Van Zandt County Courthouse (Canton)
Architect: Voelcker and Dixon.
Year Built: 1937.
The Van Zandt County Courthouse is located in Canton, Texas. The following detailed description is taken from the 2017 Texas Historical Commission’s application to add the Courthouse to the federal National Register of Historic Places.
The Van Zandt County Courthouse exhibits characteristics of the Classical Moderne style, with simplified, flat facades, and rectangular massing. Additionally, elements of Moderne design are present throughout the courthouse’s interior and exterior. The building’s long axis runs east to west, with its principal entry faces north. The courthouse has a modified rectangular footprint, with the north and south faces of the main block slightly recessed. Two marginally projecting wings flank the main block on its east and west elevations. The building features four floors atop a half- basement (hereafter referred to as the first (ground) floor), with a total area of nearly 8,000 square feet. The first floor is approximately two feet below the nominal grade. The concrete frame structure with concrete decks is clad in limestone with metal casement windows and aluminum spandrels. Stone belt courses, sills, and thresholds are comprised of limestone, and may be of Leuders stone.
At first glance, the courthouse appears bleak and monolithic, with an asymmetrical box-like profile and shallow relief sculptures. The overall appearance is that of a simplified temple abutted by two projecting wings. Pilasters function as pseudo columns separated by dark vertical bands of recessed casement windows and aluminum spandrels operate as voided space and reinforce the building’s verticality. The entablature is simplified, with finely-detailed carvings of incised fluting. The pilasters lack capitals and integrate seamlessly into the tall stone entablature above. The building’s main entry is a single full-view wood French door, topped by a fixed transom covered with vertical grille work, and framed by imposing limestone pilaster and lintel. The courthouse has a flat roof with a single-story utility penthouse visible from the ground on the south and west sides.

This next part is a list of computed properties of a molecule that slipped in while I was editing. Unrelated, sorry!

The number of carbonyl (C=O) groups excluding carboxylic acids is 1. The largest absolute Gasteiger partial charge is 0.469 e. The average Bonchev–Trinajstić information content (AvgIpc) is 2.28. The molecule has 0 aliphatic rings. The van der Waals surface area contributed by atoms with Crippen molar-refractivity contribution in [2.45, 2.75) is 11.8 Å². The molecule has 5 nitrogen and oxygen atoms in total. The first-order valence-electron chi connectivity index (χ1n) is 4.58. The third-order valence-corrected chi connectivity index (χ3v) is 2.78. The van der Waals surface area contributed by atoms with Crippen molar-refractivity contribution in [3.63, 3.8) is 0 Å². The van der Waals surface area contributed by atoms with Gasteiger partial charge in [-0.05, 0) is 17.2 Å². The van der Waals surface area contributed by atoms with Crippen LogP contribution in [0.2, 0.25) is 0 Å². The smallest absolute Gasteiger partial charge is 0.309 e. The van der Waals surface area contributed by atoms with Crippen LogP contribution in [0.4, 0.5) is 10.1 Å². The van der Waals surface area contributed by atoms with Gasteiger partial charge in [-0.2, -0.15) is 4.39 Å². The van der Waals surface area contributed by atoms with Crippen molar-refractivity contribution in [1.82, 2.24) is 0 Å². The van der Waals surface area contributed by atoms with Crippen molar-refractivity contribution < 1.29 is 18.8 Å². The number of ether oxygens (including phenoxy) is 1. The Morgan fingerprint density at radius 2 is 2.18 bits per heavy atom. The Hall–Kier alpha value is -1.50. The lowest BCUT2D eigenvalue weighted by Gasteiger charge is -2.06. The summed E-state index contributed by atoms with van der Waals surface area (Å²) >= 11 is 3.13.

From the Courthouse Historical Marker:
Built in 1937 with Public Works Administration funds, this is the sixth building to serve as the Van Zandt County Courthouse. According to local lore, the Commissioners Court decreed that a modern courthouse should be erected in order to provide jobs for men of the county during the Depression era. The stepped massed edifice with cast stone veneer walls features Art Deco and Art Moderne details and is noteworthy for its vertical emphasis and its association with the architectural form of Voelcker and Dixon. The Wichita Falls and Houston-based firm designed several West Texas courthouses in this style.
The present Courthouse replaced the 1896 Courthouse, described as follows:
In 1894, the Van Zandt County Commissioners Court approved construction of a new brick courthouse at this site. Built between 1894 and 1896, it replaced a frame courthouse that had served the county since shortly after the Civil War. The noted San Antonio Architect J. Riely Gordon designed the 1896 courthouse in the Richardsonian Romanesque style. Built on a Greek cross plan, it featured a three-story main structure and a six-story central tower with a copper eagle statue at the top. The building was torn down in the 1930s.